Imagine your guests walking into your hotel’s lobby, receiving a personalised greeting, checking in, and payingall without having to scrabble around for documents, cash or cards. Without, in fact, doing anything except being themselves.
Such is the power of facial recognition technology. And it’s already here.
Two Marriott hotels in China have already introduced facial recognition technology to help streamline the check-in and check-out experience. Guests who have opted in can bypass queues at the check-in desk by heading straight to a machine that scans their faces, identifies them and issues a key card, all in under a minute.
The benefits don’t just stop at cutting queues though. Facial recognition can be used to create a more personalised and improved customer service experience. By identifying returning guests before they reach check-in, staff can not only offer a personalised greeting, but also have a wealth of information flash up on their screen, from room preferences to departure times and more. Such a system has already been developed by Agilysys as part of its rGuest property management system.
It also aids security, helping to keep out unwanted or banned guests. Several airports already use it for this purpose, as do some casinos, where self-identified problem gamblers can be excluded from entry. In an age of terrorism, facial recognition might prove to be the first line of defence against the most unthinkable acts.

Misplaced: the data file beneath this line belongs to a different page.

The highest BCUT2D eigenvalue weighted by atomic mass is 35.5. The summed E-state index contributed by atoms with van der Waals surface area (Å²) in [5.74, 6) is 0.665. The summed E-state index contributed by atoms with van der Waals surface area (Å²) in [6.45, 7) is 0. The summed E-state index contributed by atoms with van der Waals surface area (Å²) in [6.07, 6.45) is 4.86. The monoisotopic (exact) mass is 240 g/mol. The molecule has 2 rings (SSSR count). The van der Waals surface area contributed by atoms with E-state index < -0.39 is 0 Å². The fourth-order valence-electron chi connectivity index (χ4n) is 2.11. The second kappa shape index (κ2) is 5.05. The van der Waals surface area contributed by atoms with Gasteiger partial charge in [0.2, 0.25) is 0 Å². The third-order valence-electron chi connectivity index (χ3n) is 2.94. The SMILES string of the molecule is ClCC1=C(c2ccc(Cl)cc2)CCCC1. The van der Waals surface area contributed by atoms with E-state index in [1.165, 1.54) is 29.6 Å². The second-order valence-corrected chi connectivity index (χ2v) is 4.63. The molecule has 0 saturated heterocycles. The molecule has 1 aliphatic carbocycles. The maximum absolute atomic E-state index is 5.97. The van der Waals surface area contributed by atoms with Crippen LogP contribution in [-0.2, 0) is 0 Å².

Payment methods are also increasingly turning to biometrics such as facial recognition, with numerous banks and payment apps utilising customers’ smartphones to authenticate transactions. It’s payment, essentially, with a selfie. A similar situation could be imagined in hotels, with guests paying for rooms and services via facial recognition software on their phones or in-house screens.
There is also the data angle. Facial recognition can give excellent information on guest numbers throughout different times of day or night. And it can help you segment that data into gender, age groups and even emotional states, allowing you to improve future guest experiences. Do a large number of incoming guests seem more stressed or unhappy at particular times? How about some welcome drinks to lighten the mood?
There are of course some concerns about the technology. It isn’t fool proof and has been known to make mistakes. And in a world where personal data is increasingly mined to provide targeted marketing opportunities, there are also privacy concerns. Facial recognition won’t be to everyone’s taste so it should be used as an optional service, perhaps tied to loyalty and reward schemes.
Here at Sciant we look at how your existing technology platforms and customer engagement systems can be optimised to leverage new technology developments. We can help ensure your data is fully integrated with robust, secure connections so you can harvest the information to improve your operations while providing a more seamless guest experience.
Whether you agree with the technology or not, it could be a case of keeping up or being left behind. Biometrics such as facial recognition are expected to be mainstream in the travel industry by 2025. And more than 64% of travellers are in favour of them according to one report.
So it’s not really a case of if but when. The face of the future, it seems, is the face.